3 Foods that Made Wisconsin Famous

One savory, one sweet, one salty. No beer on this list.


1. Usinger’s

Usinger’s sausages. Photo by Tom Grimm.

The sausage giant was founded in 1880, is still family run and makes over 70 kinds of old-world European meat links, from German hard salami to brats in a multitude of flavors. The web-based deli has helped catapult Usinger’s national reach, but the Old World Third Street shop, with its early 20th-century murals of sausage-making elves and seasonal window displays, is an obligatory visit to really feel the Usinger’s magic. Plus, the shop has an awesome “imperfects” table selling discounted, but no less delicious, sausages.

2. Buddy Squirrel

Buddy Squirrel. Photo by Tom Grimm.

Started by Polish immigrants in 1916, the company was originally known as Quality Candy Shoppes and had a retail store on Mitchell Street, once a shopper’s haven. It later merged with a popcorn and nut company called Buddy Squirrel and has long been known for those old-fashioned candies that are getting harder to find. We’re looking at you, fairy food!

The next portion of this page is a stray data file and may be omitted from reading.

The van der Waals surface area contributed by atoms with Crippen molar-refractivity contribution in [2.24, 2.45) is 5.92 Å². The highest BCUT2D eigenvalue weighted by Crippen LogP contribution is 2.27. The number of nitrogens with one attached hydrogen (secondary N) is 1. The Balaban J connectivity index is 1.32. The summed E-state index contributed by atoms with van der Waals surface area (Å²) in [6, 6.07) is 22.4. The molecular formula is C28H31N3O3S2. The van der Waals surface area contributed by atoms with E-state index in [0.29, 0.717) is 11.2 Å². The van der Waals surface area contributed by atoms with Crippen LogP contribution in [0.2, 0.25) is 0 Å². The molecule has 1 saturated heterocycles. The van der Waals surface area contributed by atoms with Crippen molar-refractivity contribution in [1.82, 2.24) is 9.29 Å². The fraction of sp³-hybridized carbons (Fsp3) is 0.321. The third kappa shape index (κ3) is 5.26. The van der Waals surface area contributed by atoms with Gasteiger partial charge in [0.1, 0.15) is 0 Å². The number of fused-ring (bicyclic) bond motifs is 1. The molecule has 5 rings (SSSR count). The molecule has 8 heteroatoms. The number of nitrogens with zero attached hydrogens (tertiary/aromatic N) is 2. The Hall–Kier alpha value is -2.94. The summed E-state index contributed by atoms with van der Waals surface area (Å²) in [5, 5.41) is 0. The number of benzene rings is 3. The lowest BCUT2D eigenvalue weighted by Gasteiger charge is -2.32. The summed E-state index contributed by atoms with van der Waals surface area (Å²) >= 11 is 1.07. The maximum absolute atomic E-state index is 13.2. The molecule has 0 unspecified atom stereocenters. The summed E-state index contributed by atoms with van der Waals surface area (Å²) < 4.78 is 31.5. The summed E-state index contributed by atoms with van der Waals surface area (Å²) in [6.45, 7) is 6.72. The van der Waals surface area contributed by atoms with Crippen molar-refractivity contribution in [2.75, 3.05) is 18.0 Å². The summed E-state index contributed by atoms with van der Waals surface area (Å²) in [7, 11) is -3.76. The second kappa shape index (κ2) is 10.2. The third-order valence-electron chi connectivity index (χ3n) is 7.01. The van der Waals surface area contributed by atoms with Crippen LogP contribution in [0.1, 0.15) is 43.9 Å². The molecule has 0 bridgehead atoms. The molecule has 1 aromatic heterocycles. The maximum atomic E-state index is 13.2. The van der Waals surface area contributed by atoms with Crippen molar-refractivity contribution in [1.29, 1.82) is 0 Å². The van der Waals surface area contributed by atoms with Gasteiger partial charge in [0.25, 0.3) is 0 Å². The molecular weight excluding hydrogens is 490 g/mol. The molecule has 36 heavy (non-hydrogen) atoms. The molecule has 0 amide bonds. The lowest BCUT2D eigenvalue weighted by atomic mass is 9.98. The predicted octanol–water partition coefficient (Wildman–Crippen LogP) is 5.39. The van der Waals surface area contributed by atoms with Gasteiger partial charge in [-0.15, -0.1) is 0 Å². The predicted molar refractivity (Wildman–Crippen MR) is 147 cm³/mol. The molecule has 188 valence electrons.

3. Ma Baensch

Ma Baensch. Photo by Tom Grimm.

The herring comes from Nova Scotia. The “secret sauce” comes from Milwaukee – Riverwest, to be exact. That’s where, following the tradition of Lena “Ma” Baensch, who founded the company in 1932, the staff at Ma’s marinates and hand-packs the fish tidbits in a tangy vinegar-based or sour cream-chive sauce. If your only exposure to herring is from jars stuffed in the back of your grandma’s fridge, it’s time to dig in. It’s great on crackers or toast points. 

This story is part of Milwaukee Magazine‘s April issue. 

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Ann Christenson has covered dining for Milwaukee Magazine since 1997. She was raised on a diet of casseroles that started with a pound of ground beef and a can of Campbell's soup. Feel free to share any casserole recipes with her.